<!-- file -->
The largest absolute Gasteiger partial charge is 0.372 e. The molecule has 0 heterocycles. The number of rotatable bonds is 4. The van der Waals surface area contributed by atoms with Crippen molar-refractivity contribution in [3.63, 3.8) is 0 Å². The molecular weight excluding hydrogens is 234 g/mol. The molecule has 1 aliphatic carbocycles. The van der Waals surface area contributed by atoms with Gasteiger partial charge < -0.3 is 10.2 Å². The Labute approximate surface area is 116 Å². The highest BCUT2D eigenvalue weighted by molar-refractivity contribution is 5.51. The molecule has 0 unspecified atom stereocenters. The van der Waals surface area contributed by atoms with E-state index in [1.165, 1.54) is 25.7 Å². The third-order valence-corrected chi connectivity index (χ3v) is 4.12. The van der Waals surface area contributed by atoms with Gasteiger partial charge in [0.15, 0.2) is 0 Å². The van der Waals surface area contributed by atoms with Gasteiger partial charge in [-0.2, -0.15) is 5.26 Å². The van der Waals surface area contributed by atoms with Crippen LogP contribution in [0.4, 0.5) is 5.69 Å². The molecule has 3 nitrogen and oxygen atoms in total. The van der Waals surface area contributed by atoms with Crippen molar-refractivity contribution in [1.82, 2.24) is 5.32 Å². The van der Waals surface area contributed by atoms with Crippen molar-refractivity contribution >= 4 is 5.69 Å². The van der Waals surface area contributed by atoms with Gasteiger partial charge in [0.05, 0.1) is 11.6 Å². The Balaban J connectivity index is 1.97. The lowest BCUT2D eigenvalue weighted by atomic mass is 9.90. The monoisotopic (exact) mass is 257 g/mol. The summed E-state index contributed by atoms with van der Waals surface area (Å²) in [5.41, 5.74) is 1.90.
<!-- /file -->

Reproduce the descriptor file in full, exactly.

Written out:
The largest absolute Gasteiger partial charge is 0.372 e. The molecule has 0 heterocycles. The number of rotatable bonds is 4. The van der Waals surface area contributed by atoms with Crippen molar-refractivity contribution in [3.63, 3.8) is 0 Å². The molecular weight excluding hydrogens is 234 g/mol. The molecule has 1 aliphatic carbocycles. The van der Waals surface area contributed by atoms with Gasteiger partial charge < -0.3 is 10.2 Å². The Labute approximate surface area is 116 Å². The highest BCUT2D eigenvalue weighted by molar-refractivity contribution is 5.51. The molecule has 0 unspecified atom stereocenters. The van der Waals surface area contributed by atoms with E-state index in [1.165, 1.54) is 25.7 Å². The third-order valence-corrected chi connectivity index (χ3v) is 4.12. The van der Waals surface area contributed by atoms with Gasteiger partial charge in [0.15, 0.2) is 0 Å². The van der Waals surface area contributed by atoms with Gasteiger partial charge in [-0.2, -0.15) is 5.26 Å². The van der Waals surface area contributed by atoms with Crippen LogP contribution in [0.4, 0.5) is 5.69 Å². The molecule has 3 nitrogen and oxygen atoms in total. The van der Waals surface area contributed by atoms with Crippen molar-refractivity contribution in [1.82, 2.24) is 5.32 Å². The van der Waals surface area contributed by atoms with Crippen molar-refractivity contribution >= 4 is 5.69 Å². The van der Waals surface area contributed by atoms with Gasteiger partial charge in [0.05, 0.1) is 11.6 Å². The Balaban J connectivity index is 1.97. The lowest BCUT2D eigenvalue weighted by atomic mass is 9.90. The monoisotopic (exact) mass is 257 g/mol. The summed E-state index contributed by atoms with van der Waals surface area (Å²) in [5.41, 5.74) is 1.90.